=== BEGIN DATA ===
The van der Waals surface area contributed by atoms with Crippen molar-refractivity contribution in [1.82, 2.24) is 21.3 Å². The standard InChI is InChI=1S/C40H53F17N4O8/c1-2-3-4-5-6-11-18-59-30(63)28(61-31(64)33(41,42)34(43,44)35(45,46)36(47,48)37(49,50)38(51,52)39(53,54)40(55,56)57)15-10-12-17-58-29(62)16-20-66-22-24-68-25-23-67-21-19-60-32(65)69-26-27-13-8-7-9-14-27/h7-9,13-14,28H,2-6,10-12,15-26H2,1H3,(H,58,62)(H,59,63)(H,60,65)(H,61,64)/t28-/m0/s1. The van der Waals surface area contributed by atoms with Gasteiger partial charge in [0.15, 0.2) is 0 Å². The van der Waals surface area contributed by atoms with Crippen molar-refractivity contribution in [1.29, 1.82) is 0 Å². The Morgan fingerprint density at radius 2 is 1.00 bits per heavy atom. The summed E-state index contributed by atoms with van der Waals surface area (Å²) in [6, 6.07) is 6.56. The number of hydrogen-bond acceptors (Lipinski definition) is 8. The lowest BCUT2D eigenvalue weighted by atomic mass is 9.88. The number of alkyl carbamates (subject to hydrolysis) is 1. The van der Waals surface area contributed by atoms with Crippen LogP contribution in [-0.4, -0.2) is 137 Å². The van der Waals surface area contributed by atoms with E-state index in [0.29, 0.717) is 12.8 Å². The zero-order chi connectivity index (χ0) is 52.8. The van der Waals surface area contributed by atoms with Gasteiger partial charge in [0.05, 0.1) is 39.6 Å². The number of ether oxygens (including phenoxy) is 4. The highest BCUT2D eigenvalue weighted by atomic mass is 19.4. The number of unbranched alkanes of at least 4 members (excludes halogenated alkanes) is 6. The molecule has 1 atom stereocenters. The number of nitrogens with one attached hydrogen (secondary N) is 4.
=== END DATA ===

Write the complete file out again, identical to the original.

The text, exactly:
The van der Waals surface area contributed by atoms with Crippen molar-refractivity contribution in [1.82, 2.24) is 21.3 Å². The standard InChI is InChI=1S/C40H53F17N4O8/c1-2-3-4-5-6-11-18-59-30(63)28(61-31(64)33(41,42)34(43,44)35(45,46)36(47,48)37(49,50)38(51,52)39(53,54)40(55,56)57)15-10-12-17-58-29(62)16-20-66-22-24-68-25-23-67-21-19-60-32(65)69-26-27-13-8-7-9-14-27/h7-9,13-14,28H,2-6,10-12,15-26H2,1H3,(H,58,62)(H,59,63)(H,60,65)(H,61,64)/t28-/m0/s1. The van der Waals surface area contributed by atoms with Gasteiger partial charge in [0.15, 0.2) is 0 Å². The van der Waals surface area contributed by atoms with Crippen molar-refractivity contribution in [1.29, 1.82) is 0 Å². The Morgan fingerprint density at radius 2 is 1.00 bits per heavy atom. The summed E-state index contributed by atoms with van der Waals surface area (Å²) in [6, 6.07) is 6.56. The number of hydrogen-bond acceptors (Lipinski definition) is 8. The lowest BCUT2D eigenvalue weighted by atomic mass is 9.88. The number of alkyl carbamates (subject to hydrolysis) is 1. The van der Waals surface area contributed by atoms with Crippen LogP contribution in [-0.4, -0.2) is 137 Å². The van der Waals surface area contributed by atoms with E-state index in [0.29, 0.717) is 12.8 Å². The zero-order chi connectivity index (χ0) is 52.8. The van der Waals surface area contributed by atoms with Gasteiger partial charge in [0.05, 0.1) is 39.6 Å². The number of ether oxygens (including phenoxy) is 4. The highest BCUT2D eigenvalue weighted by atomic mass is 19.4. The number of unbranched alkanes of at least 4 members (excludes halogenated alkanes) is 6. The molecule has 1 atom stereocenters. The number of nitrogens with one attached hydrogen (secondary N) is 4.